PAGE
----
Wednesday, February 2, 2011

The NanoVise

Recently I began carving a bull moose out of Ben Hunt's book on whittling. Alas, out of print; it sometimes turns up in used bookstores (which is where I got my copy). The only difficult part is Moosie's antlers. They are less than 20 mm longways. I have a real specimen to copy (see some previous post last year!) The real problem was holding the blasted things as I carved them. I nearly gouged my fingers off doing it. Couldn't put an antler in the metal vise; it would have crushed them or at least scratched them. I needed a very small vise to hold very small carvings.

Now a vise is not all that different from the Nano X-table of the previous post. This one had to be made of wood, to avoid scratches on carvings. Instead of a table, the moveable jaw of the vise is substituted. A manic session with miniature Dozuki and Ryoba saws, and a trip to the drill press, and Nano Vise came to life:
The NanoVise has a pair of fixed pieces (right and left) and a movable piece, the jaw part. This jaw, in the center of the above pic, slides on ways made out of brass rod. I bought the brass rod, I must admit; very difficult to find it thrown away, especially in Alaska midwinter. Buck and a half, I think. It is very difficult to drill the holes for both NanoX-table and NanoVise. It has to line up in two directions.
The holes have to be the same distance apart, but they also have to line up horizontally. I solved the first problem by making a drilling template out of scrap metal. Never throw away anything! The horizontal problem is only partially solved. If you had a very long drill of the proper size, and a great big drill press, it would be easy. So we impro-vised. Ouch.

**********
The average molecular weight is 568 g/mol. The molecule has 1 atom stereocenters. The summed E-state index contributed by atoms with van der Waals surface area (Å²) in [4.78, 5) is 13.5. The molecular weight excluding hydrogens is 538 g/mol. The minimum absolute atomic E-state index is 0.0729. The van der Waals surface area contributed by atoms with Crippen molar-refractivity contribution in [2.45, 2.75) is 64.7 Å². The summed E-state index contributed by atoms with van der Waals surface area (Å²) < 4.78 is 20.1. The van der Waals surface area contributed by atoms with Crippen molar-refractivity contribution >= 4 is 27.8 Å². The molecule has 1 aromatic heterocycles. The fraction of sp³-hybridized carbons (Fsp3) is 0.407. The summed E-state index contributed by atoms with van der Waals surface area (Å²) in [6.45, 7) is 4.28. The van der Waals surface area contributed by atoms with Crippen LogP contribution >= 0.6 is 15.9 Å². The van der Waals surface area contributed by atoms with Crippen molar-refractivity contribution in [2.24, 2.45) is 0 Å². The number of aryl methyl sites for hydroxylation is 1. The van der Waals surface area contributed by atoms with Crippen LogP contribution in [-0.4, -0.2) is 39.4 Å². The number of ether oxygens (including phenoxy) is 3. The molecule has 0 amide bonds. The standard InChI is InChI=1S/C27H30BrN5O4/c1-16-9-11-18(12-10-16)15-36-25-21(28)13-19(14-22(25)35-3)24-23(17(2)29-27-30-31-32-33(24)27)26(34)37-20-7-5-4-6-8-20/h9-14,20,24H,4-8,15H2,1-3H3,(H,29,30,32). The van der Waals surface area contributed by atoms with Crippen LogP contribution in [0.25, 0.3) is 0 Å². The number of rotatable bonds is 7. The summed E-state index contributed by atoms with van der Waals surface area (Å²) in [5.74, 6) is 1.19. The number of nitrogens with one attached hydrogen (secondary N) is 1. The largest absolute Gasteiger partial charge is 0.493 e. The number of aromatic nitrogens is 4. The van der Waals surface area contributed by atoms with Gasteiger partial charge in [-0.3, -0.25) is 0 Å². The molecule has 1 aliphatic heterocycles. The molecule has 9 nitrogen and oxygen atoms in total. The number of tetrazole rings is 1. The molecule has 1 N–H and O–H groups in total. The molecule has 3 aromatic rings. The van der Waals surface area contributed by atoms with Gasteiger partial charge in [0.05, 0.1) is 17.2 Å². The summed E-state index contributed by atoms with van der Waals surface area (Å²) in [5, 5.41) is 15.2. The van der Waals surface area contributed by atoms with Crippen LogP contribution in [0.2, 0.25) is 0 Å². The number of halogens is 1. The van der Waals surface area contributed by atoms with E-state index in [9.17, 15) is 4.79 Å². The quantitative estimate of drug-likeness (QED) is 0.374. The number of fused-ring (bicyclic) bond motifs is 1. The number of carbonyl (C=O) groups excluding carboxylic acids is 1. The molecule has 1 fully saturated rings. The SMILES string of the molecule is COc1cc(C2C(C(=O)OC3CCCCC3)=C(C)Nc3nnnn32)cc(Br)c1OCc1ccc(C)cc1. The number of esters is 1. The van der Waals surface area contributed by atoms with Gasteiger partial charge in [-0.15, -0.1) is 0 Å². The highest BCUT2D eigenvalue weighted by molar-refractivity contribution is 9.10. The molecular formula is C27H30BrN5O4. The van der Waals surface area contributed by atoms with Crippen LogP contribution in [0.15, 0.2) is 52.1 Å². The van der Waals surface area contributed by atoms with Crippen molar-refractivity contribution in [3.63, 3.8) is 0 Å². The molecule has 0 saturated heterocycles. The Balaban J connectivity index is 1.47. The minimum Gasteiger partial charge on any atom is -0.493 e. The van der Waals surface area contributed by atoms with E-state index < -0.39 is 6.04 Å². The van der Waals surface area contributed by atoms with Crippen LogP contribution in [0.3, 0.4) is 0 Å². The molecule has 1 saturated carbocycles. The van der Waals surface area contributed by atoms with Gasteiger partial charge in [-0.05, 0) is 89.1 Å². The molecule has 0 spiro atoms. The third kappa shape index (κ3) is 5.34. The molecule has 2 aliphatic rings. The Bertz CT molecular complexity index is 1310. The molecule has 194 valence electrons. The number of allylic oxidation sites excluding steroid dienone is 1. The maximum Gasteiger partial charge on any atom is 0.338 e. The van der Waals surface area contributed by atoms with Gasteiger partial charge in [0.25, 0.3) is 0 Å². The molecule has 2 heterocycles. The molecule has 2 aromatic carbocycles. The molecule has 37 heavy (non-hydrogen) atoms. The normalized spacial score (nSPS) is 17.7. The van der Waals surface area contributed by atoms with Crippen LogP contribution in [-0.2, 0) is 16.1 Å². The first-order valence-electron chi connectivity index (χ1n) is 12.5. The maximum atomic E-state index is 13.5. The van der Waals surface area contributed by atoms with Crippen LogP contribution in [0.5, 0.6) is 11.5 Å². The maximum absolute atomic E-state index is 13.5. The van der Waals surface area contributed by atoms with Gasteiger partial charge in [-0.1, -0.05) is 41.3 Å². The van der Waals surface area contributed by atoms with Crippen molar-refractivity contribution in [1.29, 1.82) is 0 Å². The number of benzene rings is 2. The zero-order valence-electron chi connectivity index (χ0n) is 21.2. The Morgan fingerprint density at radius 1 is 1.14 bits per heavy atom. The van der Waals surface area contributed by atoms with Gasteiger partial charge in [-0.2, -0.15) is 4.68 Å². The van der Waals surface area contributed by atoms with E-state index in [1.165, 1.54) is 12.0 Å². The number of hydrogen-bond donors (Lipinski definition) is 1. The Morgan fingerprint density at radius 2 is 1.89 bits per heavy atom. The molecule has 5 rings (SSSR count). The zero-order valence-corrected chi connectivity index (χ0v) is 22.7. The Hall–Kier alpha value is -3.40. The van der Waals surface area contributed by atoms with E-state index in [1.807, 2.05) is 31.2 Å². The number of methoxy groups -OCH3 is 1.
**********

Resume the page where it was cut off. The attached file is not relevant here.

The next job is to turn the feed screw (another found long bolt, 8-32 RGU). You have already seen this in the NanoX-table post. When it came to collars for the feed screw, however, I wound up microforging the collars out of brads. Much better than the plastic on the Xtable, but a lot more work, too.
Here NanoVise is seen holding Anton the Fiddler, a protagonist in the upcoming Tyrolean Music Tableau, date of release uncertain. I cross-drilled the feed screw and stuck a brad through it to act as a vise handle. I used a bead from a found plastic necklace to keep the brad in its proper place. Expect to see lots of future appearances of NanoVise. The feed nut was epoxied to the moving jaw, as in NanoX-table.

I am really glad I spent a few days making this vise. It has already paid back its price in utility. Miniature carving demands miniature fixtures. There are a few problems with NanoVise. If you are not careful the pressure of the jaws will force the ways right out of their holes. This, of course, is why version 2.0 was invented in the first place. So stay tuned. And for those who dote on measurements, NanoVise is 83 mm long. (I was trying for 80, but you can't win them all).

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